Timpanogas Cave | American Fork | Adventurin'

Timpanogas Cave | American Fork | Adventurin'

Brittney here!

American Fork Canyon is one of our favorite places in Utah. Every corner is breathtakingly beautiful and you’re sure to get some awesome views no matter where you go. One of our favorite places to visit up American Fork Canyon are the Timpanogos Caves National Monument. 

To get to the caves, you have to hike a 1 ½ mile paved trail. The hike starts at the Timpanogos Cave National Monument Visitor Center. You can purchase tour tickets here (although they suggest buying tickets ahead of time here). The visitor center also has clean bathrooms, a snack bar, and shaded picnic tables.

Utah, now you’re just showing off.

The views on this hike are some of the best there are but there are other awesome aspects of this hike too.

If you hike it in the morning, the mountain shades most of the hike making is a pleasant summer option.

This hike also provides a lot of variety. One stretch of the path is filled with evergreens and then you turn the corner and it feels like you are on a totally different path with impressive rock as your scenery.

And even flowers growing out of rocks.

The kids also loved all the tunnels. There were about three or four of them along the way.

When you get to the top, there is nice shaded tunnel with benches to sit in and relax while you wait for your tour to begin.

Tours are 55 minutes long and are limited to 16 people per tour. They are offered daily throughout the summer season and are led by park rangers. Our ranger was so great at including the kids in the tour. He let them pick what we talked about, hold the flashlight and even led the group sometimes. They felt pretty special.

The temperature inside the caves average 45 degrees so they suggest bringing a sweater or light jacket. We brought sweaters for our kids but figured packing ours up the trail wouldn’t be worth it. We felt like we made the right choice. After hiking three kids up a mountain in the middle of summer, 45 degrees felt pretty nice. 

I won’t ruin the whole tour for you, but here are some pictures. Just so you can get excited!

I’ve been on a few cave tours in my lifetime and I would say this is the best I’ve seen. For the most part, the caves are spacious (Hi, I have claustrophobia) and the paths were easy to walk on. Our almost three year old walked through the whole cave by herself.

This hike/cave tour was one of the highlights of our summer and we hope you’ll take a visit!

Thanks Brittney! Here's some other posts Brittney has written for us!

Spiral Jetty

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Visitor Info

Hours: 
Tours are offered every 15 minutes from 7:00-4:45 pm.
Entrance Fee(s): 
Adult (16 or older): $8.00
Junior (6-15): $6.00
Child (3-5): $4.00
Infant (0-2): Free (but still require a ticket)
Senior/Access pass holders- ½ price
We went on a Thursday and bought our tickets the day of but we’re told this isn’t the smartest idea. They often sell out in advance (especially on weekends and holidays).
Helpful Tips: 

Hike Length: Strenuous 1 1/2-mile-paved trail, which rises 1,092 ft to an elevation of 6,730 feet above sea level. The round-trip hike and tour of the cave system takes about three hours.

To get to the Timpanogos Caves Visitor Center (where the hike begins) you enter through the US Forest Service information station at the base of the American Fork canyon. If you are just going to visit the caves, you are not required to pay the US Forest Service American Fork Canyon fee.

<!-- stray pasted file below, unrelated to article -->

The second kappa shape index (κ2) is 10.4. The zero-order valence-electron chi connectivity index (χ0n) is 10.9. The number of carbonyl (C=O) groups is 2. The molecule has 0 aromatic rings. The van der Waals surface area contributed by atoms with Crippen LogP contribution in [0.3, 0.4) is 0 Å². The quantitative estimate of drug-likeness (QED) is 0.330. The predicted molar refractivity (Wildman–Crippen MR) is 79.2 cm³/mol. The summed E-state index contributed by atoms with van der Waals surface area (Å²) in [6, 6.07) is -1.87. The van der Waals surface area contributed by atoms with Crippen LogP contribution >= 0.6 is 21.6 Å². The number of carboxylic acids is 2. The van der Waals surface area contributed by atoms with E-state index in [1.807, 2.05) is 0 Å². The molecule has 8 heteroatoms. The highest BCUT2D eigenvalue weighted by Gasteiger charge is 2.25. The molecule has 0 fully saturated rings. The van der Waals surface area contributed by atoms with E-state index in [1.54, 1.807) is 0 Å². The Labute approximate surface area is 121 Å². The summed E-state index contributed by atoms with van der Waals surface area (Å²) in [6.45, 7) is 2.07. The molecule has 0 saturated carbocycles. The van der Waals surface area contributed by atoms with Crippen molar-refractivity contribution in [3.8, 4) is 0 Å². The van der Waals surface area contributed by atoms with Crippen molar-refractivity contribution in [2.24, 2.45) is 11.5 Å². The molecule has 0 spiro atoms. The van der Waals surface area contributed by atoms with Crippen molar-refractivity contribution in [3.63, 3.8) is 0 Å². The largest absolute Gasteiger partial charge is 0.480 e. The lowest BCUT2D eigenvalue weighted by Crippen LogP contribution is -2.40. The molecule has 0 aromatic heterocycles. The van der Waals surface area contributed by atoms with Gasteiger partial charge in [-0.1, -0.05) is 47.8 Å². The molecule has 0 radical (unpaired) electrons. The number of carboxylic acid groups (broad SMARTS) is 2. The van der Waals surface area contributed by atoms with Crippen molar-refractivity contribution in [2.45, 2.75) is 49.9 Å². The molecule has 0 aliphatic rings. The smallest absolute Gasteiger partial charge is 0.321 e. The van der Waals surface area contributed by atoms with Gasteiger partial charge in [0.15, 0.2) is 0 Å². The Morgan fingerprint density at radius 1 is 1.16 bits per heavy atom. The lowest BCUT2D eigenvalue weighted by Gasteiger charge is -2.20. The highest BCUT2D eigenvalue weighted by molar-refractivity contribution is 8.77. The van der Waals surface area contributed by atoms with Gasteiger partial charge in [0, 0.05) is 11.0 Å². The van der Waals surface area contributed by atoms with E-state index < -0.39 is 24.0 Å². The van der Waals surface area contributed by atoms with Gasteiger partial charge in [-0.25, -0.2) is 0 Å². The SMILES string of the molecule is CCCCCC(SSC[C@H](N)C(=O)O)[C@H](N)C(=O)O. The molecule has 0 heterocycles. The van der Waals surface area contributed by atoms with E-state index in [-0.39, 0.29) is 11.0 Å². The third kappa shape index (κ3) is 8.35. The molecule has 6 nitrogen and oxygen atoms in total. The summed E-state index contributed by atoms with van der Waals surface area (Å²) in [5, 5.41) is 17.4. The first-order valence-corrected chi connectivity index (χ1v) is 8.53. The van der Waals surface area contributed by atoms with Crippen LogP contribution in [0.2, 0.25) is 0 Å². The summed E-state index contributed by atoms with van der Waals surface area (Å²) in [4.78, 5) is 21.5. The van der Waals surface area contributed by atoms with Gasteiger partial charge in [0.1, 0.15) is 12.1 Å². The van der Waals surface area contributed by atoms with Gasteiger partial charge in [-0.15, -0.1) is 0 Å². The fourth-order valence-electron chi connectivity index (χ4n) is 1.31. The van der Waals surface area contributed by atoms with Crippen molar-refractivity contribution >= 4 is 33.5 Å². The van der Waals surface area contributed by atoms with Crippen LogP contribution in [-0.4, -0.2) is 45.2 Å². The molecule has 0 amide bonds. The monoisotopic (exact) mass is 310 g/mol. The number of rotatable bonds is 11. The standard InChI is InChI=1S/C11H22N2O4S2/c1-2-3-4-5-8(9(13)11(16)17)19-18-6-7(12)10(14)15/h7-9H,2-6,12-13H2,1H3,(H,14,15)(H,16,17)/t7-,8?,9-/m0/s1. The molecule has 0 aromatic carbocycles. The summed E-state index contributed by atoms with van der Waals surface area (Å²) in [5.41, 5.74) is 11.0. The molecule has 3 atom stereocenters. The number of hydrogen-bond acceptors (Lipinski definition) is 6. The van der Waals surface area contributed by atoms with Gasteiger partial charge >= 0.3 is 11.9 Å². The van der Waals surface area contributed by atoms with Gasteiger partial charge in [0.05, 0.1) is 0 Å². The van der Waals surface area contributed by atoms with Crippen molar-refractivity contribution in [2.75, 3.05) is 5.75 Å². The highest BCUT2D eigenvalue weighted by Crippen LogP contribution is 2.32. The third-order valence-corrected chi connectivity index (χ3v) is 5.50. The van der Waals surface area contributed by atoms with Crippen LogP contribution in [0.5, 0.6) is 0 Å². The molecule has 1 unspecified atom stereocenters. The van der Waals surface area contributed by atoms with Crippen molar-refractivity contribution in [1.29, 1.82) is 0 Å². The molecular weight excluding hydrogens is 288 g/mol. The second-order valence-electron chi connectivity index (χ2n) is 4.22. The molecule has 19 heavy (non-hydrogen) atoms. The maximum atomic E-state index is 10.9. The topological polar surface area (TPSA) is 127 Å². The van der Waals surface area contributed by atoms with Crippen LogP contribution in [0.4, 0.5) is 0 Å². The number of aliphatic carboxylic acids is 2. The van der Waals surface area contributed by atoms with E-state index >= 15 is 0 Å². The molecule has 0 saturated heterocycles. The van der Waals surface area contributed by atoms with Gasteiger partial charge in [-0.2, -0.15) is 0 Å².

The hike and caves are not handicap accessible.

One thing to keep in mind, is that they don’t allow external frame backpacks into the cave. If you have a little one in tow, you’ll want to bring a front pack (like a Baby Bjorn or an Ergo).

The trail isn’t difficult, but it could be dangerous if you’re kids are prone to wonder off. There is a cliff on one side of the trail the whole way up. You turn corners often and there is a cliff on every corner. I wouldn’t consider myself a paranoid mom by any means, but we held our kids hands the whole way up (the oldest is 5).

There are bathrooms at the beginning of the trail and very old bathrooms near the top of the trail. Insist that your child use those because there isn’t the usual “walk off the trail” option that most hikes have. We learned this lesson the hard way and our little girl peed her pants on the way down.

Directions

Car
From I-15: If you are arriving from the north or south on Interstate 15 take Exit 284 (Alpine-Highland exit), then turn east on State Highway 92 and proceed ten miles (16km) to the monument.

From U.S. 40 or U.S. 189: If you are arriving from Heber City or Provo Canyon traveling on U.S. 40 or U.S. 189, take State Highway 92, passing by Sundance Resort and over the mountainous scenic route known as the Alpine Scenic Loop. Because of the narrow and winding road, buses and large vehicles over thirty feet are not allowed to travel on the Alpine Scenic Loop. The Alpine Scenic Loop is closed during winter. This route is scenic but takes considerably more time and is not recommended if you are on a tight schedule. An alternate way is to travel U.S. 189 through Provo Canyon, turning west onto Orem 800 North (UT 52), then after 2.4 miles turn right onto State Street (Hwy 89). After 3.8 miles, turn onto Pleasant Grove 100 East (UT 146). Stay on this road for almost five miles, as it turns in Canyon Rd and takes you to the mouth of American Fork Canyon. When the road ends, turn right into the canyon (UT92) and drive up the canyon to the visitor center.

Using a GPS is not always accurate, as it sometimes directs through the Scenic Loop, which takes longer.

Phone: 
(877) 444-6777

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